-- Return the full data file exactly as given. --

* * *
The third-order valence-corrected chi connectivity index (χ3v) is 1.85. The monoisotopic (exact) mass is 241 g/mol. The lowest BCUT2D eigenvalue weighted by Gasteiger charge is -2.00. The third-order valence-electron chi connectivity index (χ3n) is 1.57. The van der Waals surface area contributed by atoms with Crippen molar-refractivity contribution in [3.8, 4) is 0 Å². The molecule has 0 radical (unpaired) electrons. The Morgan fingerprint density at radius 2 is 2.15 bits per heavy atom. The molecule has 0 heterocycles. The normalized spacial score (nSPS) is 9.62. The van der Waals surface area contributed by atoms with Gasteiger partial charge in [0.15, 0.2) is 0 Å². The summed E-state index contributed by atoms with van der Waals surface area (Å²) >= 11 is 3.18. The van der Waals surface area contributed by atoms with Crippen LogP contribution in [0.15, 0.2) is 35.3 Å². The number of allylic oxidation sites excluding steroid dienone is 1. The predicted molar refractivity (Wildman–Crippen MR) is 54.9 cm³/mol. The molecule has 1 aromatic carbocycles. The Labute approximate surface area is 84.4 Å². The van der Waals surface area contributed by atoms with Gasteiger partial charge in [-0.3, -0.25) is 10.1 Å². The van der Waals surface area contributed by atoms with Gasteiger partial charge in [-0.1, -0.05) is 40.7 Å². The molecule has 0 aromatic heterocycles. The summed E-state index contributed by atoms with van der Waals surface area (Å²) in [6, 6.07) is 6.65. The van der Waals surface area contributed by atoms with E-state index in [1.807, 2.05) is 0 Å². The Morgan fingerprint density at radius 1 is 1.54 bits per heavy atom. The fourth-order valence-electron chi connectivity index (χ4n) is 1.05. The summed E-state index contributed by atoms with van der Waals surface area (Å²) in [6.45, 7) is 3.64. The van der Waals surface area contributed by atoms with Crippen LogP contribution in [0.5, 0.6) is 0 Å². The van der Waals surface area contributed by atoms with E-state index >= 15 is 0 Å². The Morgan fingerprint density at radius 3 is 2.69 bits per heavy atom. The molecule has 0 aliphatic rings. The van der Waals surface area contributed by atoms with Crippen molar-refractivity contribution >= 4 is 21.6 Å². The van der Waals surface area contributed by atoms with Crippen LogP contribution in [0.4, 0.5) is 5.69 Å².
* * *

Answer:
The third-order valence-corrected chi connectivity index (χ3v) is 1.85. The monoisotopic (exact) mass is 241 g/mol. The lowest BCUT2D eigenvalue weighted by Gasteiger charge is -2.00. The third-order valence-electron chi connectivity index (χ3n) is 1.57. The van der Waals surface area contributed by atoms with Crippen molar-refractivity contribution in [3.8, 4) is 0 Å². The molecule has 0 radical (unpaired) electrons. The Morgan fingerprint density at radius 2 is 2.15 bits per heavy atom. The molecule has 0 heterocycles. The normalized spacial score (nSPS) is 9.62. The van der Waals surface area contributed by atoms with Gasteiger partial charge in [0.15, 0.2) is 0 Å². The summed E-state index contributed by atoms with van der Waals surface area (Å²) >= 11 is 3.18. The van der Waals surface area contributed by atoms with Crippen LogP contribution in [0.15, 0.2) is 35.3 Å². The number of allylic oxidation sites excluding steroid dienone is 1. The predicted molar refractivity (Wildman–Crippen MR) is 54.9 cm³/mol. The molecule has 1 aromatic carbocycles. The Labute approximate surface area is 84.4 Å². The van der Waals surface area contributed by atoms with Gasteiger partial charge in [-0.3, -0.25) is 10.1 Å². The van der Waals surface area contributed by atoms with Gasteiger partial charge in [-0.1, -0.05) is 40.7 Å². The molecule has 0 aromatic heterocycles. The summed E-state index contributed by atoms with van der Waals surface area (Å²) in [6, 6.07) is 6.65. The van der Waals surface area contributed by atoms with E-state index in [1.807, 2.05) is 0 Å². The Morgan fingerprint density at radius 1 is 1.54 bits per heavy atom. The fourth-order valence-electron chi connectivity index (χ4n) is 1.05. The summed E-state index contributed by atoms with van der Waals surface area (Å²) in [6.45, 7) is 3.64. The van der Waals surface area contributed by atoms with Crippen LogP contribution in [0.5, 0.6) is 0 Å². The van der Waals surface area contributed by atoms with E-state index >= 15 is 0 Å². The Morgan fingerprint density at radius 3 is 2.69 bits per heavy atom. The molecule has 0 aliphatic rings. The van der Waals surface area contributed by atoms with Crippen molar-refractivity contribution >= 4 is 21.6 Å². The van der Waals surface area contributed by atoms with Crippen LogP contribution in [0.4, 0.5) is 5.69 Å².